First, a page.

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4 Ways to Increase the Effectiveness of Your Marketing

As a business leader, you want focused, consistent marketing that generates significant revenue growth. The problem is, you don’t always know where to focus or how to ensure your efforts are as effective as they could be.

At Heights Strategic Marketing, we know you want confidence that your marketing dollars aren’t being wasted. You want your marketing to be as effective as possible. Below we share four ways that you can increase the effectiveness of your marketing and improve your confidence.

1 – Center all your marketing around being a solution to your customer’s problems

People dont buy products or services, they buy solutions. Hard stop.

Which means that marketing your product or service requires you understand two things:

  • What are your customer’s biggest problems? 
  • How does your company (or product or service) solve their problem?

The goal is to position your company as the clear solution to a struggle your customer is having. Frame everything you say and do around being the Advil for their headache.

This is one of the key principles behind the StoryBrand Framework, and one of the most effective changes you can make.

DIY Action: 

Do a quick review of your marketing materials. How often do you use your company name (or we/us/me/I)? How often do you reference your customer? Their problems? If you’re mostly talking about yourself, there is room for improvement.

Pro tip: start with just one channel (e.g., website, emails, collateral, social media, etc) to get an idea. You will start to see patterns and don’t need to look at everything to know where you stand.

2 – Choose marketing tactics that mirror the habits of your target client 

It can be tempting to try to be omnipresent in an omnichannel world. But that usually works best for global brands. Most companies don’t have that kind of budget or reach, and focusing their efforts is financially prudent and more effective.

Think about where your clients are spending their time and what their intentions are in that space. 

For example, most B2B businesses would do better with a focus on LinkedIn instead of Instagram. Your target clients might spend time after hours scrolling through Reels, but that’s not when they are making business decisions.

That said, if your target audience is solopreneurs, they are often more likely to seek out business-related content on Instagram and Tiktok.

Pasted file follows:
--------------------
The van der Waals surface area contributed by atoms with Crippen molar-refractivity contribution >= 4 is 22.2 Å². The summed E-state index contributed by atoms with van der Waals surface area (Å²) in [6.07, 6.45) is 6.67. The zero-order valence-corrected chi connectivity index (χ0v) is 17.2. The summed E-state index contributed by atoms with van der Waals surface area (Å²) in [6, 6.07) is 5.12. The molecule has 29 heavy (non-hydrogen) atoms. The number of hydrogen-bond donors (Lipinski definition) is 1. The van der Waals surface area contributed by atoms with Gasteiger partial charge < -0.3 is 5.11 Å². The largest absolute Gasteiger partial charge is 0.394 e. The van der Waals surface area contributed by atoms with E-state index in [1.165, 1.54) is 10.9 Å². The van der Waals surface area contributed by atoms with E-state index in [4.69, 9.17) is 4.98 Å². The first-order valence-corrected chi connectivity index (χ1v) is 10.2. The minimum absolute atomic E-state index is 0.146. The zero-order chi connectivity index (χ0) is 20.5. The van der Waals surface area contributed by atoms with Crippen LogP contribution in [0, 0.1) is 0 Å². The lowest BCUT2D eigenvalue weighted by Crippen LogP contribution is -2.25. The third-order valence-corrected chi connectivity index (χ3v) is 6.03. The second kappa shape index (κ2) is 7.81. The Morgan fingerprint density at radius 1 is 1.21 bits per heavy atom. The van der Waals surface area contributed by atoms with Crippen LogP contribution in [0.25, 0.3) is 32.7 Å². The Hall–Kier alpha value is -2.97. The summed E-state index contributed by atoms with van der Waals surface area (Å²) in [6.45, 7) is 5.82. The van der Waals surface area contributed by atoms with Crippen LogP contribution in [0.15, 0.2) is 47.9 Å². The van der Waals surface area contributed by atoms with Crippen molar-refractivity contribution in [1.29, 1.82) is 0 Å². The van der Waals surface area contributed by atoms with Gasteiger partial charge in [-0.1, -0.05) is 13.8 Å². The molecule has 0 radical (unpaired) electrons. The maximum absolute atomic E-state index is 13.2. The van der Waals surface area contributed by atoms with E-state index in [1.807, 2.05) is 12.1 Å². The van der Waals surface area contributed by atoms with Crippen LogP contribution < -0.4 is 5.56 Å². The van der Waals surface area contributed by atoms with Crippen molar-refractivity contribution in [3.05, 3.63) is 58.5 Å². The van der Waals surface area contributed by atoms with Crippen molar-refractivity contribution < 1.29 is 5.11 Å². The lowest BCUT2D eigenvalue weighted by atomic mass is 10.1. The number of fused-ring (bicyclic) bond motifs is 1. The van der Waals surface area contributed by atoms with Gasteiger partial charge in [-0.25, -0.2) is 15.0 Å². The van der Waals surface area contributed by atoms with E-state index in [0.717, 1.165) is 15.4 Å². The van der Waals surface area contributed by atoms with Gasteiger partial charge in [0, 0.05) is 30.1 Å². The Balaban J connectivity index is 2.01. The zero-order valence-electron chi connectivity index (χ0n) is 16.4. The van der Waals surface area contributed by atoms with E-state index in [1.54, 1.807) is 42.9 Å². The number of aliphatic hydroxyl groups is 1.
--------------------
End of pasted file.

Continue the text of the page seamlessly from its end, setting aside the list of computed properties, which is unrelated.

Start with one channel at a time, and grow from there. You will find a better return on your investment and you’ll have more sanity while you do it.

DIY Action:

Make a list of the channels you use for marketing, including digital and traditional. Which ones get the most traction? Which ones are places your ideal client is using to make purchasing decisions? Pick one channel you can let go of (or dramatically reduce your efforts). Pick one channel to invest in more.

3 – Consider how your visual appearance affects your positioning

Like it or not, appearance matters. Think about your photos, fonts, colors, and use of “white” space. Using the right visuals can position your offer, service, or product in a way that makes people more willing to pay for it, or willing to pay more for it.

Things that detract from your brand equity:

  • Stock photography
  • Cluttered, wordy marketing
  • Large blocks of text 
  • Outdated graphics or lack of graphics 
  • Too many colors (a more limited palette almost always elevates your brand) 

Think about what realtors do to stage and show a house. They remove all the excess and keep only what is necessary. They make it spacious, light, clean, cohesive. Your marketing should be the same way. 

DIY Action:

Ask someone who trust to look at your website or collateral. Ask them what words they would use to describe your company based on what they see. Preferably, choose someone who doesn’t know your business as well so you can get a fresh perspective. If the words they use don’t line up with what you want to project, it’s time to make a change.

4 – Have one call to action

As Donald Miller says, “when you confuse, you lose.” Customers should know what you want them to do.

Consider one strong call to action.

  • In emails.
  • On a website.
  • In your collateral. 

Be clear about what you want your customer to do. Ask directly and boldly. But don’t ask them to do more than one thing. 

If you’re writing an email and there are several actions you want them to take, separate it into one email per action. It is more effective to send 4 short, focused emails than one lengthy email with 4 different calls to action.

DIY Action:

Review your latest email. How many things did you ask the reader to do? Was it clear what you wanted them to do?

Have your trusted person from point #3 look at your website and tell you what action they think you want them to take. Is it clear?

Ready to increase the effectiveness of your marketing this year? Get an expert look “under the hood” to diagnose the greatest gaps and key opportunities.

You don’t know what you don’t know. And you typically don’t need to be doing it all. Sometimes the greatest needs (or quickest wins) aren’t obvious from the inside. This is true in life, and especially true in marketing. 

That’s why we offer a Marketing Diagnostic. It’s an opportunity to get a deeper understanding of where your marketing is today, and where to focus for the most impact. We’ll tell you where the gaps are, what you can stop worrying about, and what steps are needed to get better results.

Interested? Schedule a call today!

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